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One Picture

SPECIFICATIONS

Photographer: Jeff Hutchens
Subject: Tranquilized polar bear
Where: Near Kaktovik, Alaska
When: April 29, 2007
Camera: Canon 5D
Lens: 17-35mm variable focus
Exposure: Manually exposed at 1/2500th of a second @ f/3.2, ISO 50, focal length 17mm.,

 

Bad Bear News
At first glance this could be a scene from a BBC nature spectacular, a polar bear snoozing on sea ice in the blueish twilight of an Arctic spring—late April. Then you spot the tranquilizer dart in the animal’s neck and realize that the bear has a small role in a drama whose last act might well be the extinction of its species in the wild. For there is very little good news these days about Ursus maritimus, the great white bear whose survival is inextricably linked to polar ice that is disappearing at an accelerated pace because of rising temperatures in the Far North. Indeed, scientists say that vast sheets of sea ice as thick as 260 feet and thousands of years old have effectively vanished, while new computer models suggest that the Arctic Ocean could be ice-free in summer in just three years. Meanwhile, there is a report from Hudson Bay of starving polar bears, stranded on shore and unable to hunt seals from the ice pack, resorting to cannibalism.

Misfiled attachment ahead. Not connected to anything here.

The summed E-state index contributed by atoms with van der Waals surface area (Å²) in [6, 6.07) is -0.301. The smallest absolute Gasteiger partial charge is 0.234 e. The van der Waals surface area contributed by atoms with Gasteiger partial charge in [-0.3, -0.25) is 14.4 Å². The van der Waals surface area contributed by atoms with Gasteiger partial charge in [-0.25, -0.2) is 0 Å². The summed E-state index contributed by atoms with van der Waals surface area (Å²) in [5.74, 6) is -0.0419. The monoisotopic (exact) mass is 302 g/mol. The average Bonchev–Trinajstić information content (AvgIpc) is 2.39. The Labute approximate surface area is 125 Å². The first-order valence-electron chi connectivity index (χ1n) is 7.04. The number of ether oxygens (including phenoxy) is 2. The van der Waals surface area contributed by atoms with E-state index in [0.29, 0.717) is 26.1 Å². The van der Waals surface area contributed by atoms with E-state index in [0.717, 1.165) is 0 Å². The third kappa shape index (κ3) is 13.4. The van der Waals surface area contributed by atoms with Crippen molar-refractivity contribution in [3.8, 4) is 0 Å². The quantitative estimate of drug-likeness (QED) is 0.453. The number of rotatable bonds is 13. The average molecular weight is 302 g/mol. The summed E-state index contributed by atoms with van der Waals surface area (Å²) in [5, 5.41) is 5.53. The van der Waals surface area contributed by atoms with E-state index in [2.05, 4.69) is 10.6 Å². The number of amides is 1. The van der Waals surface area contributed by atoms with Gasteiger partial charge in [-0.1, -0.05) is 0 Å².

Jeff Hutchens, who took this dazzling photograph several miles from Kaktovik, Alaska, on ice in minus-20-degree cold, relates that the bear, a subadult male perhaps two or three years old, was darted from a helicopter window by U.S. Geological Survey biologist Steven Amstrup. “Spotting white bears on white snow and ice is pretty tricky,” Hutchens says, “so scientists look for their tracks. The animal was smaller than I expected and definitely not your soft and warm teddy bear, for its fur was frozen into clumps and full of sharp ice.” He adds, “Sometimes people ask when they see the picture if the polar bear is dead, and I point out that you can see where its breath melted the snow right in front of its nose.”

Amstrup, it should be noted, headed the long-term study of polar bears in the southern Beaufort Sea that no doubt influenced the species’ threatened classification in 2008 and the subsequent designation of 200,000 square miles of Alaskan coast and sea ice as critical habitat—a rather empty gesture if the ice melts. One other news item: A recent Yale poll shows that the percentage of Americans who are concerned about global warming has fallen below 50 percent.—Les Line

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